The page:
what is a construction manager?

As a construction manager, you organize and combine the necessary resources to construct a building. Unlike other projects, constructions are mission-based and have a variety of constraints unique to the building design. Consequently, being the construction manager for a residential building is different from working in a commercial property.

Construction projects are structured and have multiple moving parts. For instance, building a residence or shopping mall comprises numerous steps, requiring a construction manager to coordinate the process.

Since your job is to manage the practical aspects, you work closely with architects and civil engineers to interpret project plans. You also hire contractors and other tradespeople to work on the project while taking a supervisory role. Aside from assigning and managing workers at the construction site, you also plan for the resources allocated to you. You ensure workers use resources properly to avoid shortages and project delays.

Would working as a construction manager suit your teamwork and leadership skills? If so, read on to find out what competencies and qualifications you need to thrive in a construction manager role.

construction manager jobs

average construction manager salary

According to Job Bank, the average salary of a construction manager is $90,000 per year. At an entry-level position, you start with lower earnings of $73,061 annually. The salary increases gradually, and you can earn over $139,553 yearly with experience.

what factors affect your salary as a construction manager?

Your earnings as a construction manager depend on various factors, from education to experience and skills. When starting out in the role, you have minimal experience, so you earn less than construction managers with years of experience. Improving your educational qualifications also increases your earning potential.

When you work in the building and construction industry, the company's size affects your salary. Working in a small company affects your earnings since your employer may need more resources to pay higher salaries. Large companies often handle larger projects and have substantial resources. Due to the complexity of the duties, your salary will be higher than working on small projects for a smaller company. The location also affects your earnings. For instance, working in Quebec or Ontario has higher earnings prospects due to the increased demand for construction managers.

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types of construction managers

The types of construction managers depend on the employer. A construction manager working for a contractor is often based at the construction site. Your job is to supervise other employees on the site and manage resources on behalf of the contractor.

You can also be employed by a client or company to manage a project as a construction project manager. That means you report to the client since you are in charge of every aspect of the project. Sometimes, you make presentations to the managers, reporting on the progress of a project and your estimated completion time.

mon with a coat walking outside
mon with a coat walking outside

working as a construction manager

If you enjoy working in construction, discover the duties, responsibilities and work environments of construction managers.


construction manager skills and education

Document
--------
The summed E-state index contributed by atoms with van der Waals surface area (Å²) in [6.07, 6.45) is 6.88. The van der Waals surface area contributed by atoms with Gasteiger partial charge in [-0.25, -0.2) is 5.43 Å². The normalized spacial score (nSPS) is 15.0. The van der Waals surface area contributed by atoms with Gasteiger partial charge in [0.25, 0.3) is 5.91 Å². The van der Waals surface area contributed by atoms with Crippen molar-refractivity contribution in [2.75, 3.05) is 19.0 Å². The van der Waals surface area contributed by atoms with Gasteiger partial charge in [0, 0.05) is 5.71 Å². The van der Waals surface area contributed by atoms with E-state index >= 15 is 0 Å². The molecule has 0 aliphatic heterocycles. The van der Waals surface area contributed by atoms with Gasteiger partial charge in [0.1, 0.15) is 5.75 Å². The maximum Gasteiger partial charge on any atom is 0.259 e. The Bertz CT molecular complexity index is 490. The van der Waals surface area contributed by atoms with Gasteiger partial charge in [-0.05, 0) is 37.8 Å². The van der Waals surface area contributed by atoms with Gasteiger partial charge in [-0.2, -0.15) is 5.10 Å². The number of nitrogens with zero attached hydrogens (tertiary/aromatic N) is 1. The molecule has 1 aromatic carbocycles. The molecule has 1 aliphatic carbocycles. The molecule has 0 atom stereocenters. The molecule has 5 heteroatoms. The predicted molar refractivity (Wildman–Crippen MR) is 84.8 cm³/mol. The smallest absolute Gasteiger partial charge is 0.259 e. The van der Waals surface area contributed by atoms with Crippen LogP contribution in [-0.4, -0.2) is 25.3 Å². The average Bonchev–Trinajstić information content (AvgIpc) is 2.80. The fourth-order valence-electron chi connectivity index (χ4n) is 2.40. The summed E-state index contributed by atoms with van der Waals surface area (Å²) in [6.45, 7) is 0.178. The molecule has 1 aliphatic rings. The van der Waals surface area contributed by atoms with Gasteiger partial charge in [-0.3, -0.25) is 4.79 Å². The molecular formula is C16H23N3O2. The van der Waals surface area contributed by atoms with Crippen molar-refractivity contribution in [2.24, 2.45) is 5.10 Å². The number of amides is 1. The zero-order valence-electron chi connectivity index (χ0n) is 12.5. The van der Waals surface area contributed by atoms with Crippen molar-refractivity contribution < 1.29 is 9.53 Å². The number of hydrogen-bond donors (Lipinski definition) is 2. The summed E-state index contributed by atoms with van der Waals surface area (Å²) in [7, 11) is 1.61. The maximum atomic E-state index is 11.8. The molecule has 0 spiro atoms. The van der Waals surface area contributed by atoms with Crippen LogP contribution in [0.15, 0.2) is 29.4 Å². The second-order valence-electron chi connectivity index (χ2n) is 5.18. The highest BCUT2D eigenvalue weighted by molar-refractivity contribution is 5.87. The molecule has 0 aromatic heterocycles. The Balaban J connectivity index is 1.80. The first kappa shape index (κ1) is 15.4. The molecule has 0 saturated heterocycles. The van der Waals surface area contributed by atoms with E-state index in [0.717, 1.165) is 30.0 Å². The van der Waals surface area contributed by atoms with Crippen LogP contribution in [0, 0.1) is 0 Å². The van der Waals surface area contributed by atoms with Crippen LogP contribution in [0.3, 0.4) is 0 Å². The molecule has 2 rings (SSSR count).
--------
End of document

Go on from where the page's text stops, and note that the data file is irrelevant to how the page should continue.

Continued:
To become a construction manager in Canada, you require the following education and qualifications:

  • Educational qualifications: to become a construction manager, you require a university degree. Pursue a degree in civil engineering or start with a college diploma to gain qualifications in construction technology. Some employers may request a master's degree in project management.
  • Certification and experience: gain relevant experience in construction by starting with junior roles, such as a construction supervisor or site manager. Your extensive experience could substitute for the post-secondary education requirements. You may also require certification from a regulatory body in some provinces or territories. For instance, in Alberta, construction managers are regulated by the Ministry of Advanced Education, Apprenticeship and Industry Training (AIT), while in Quebec, the regulatory body is the Commission for Standards, Equity, Health and Safety at Work (CNESST).

competencies and characteristics of construction managers

Additional skills and competencies make you a better construction manager. Some of the skills include:

  • Leadership skills: as a construction manager, you inspire other workers and motivate them towards the project goals. That means pro-activeness in complying with safety and quality standards, as well as leading by example through dedication and commitment.
  • Communication: when you are a team leader, it is crucial to communicate effectively with other workers and tradespeople. Communication skills help you relay goals and clear instructions. Written communication is also valuable for writing reports, creating schedules, or assigning tasks.
  • Risk management: projects have uncertainties, and it is important to be prepared to handle any eventualities. Risk management skills come in handy in forecasting problems and solving them.
  • Interpersonal skills: as a construction manager, you should listen to team members and include their suggestions in your plans. Team management skills also boost your leadership abilities.


Here, you will find the answers to the most frequently asked questions about the profession of a construction manager.


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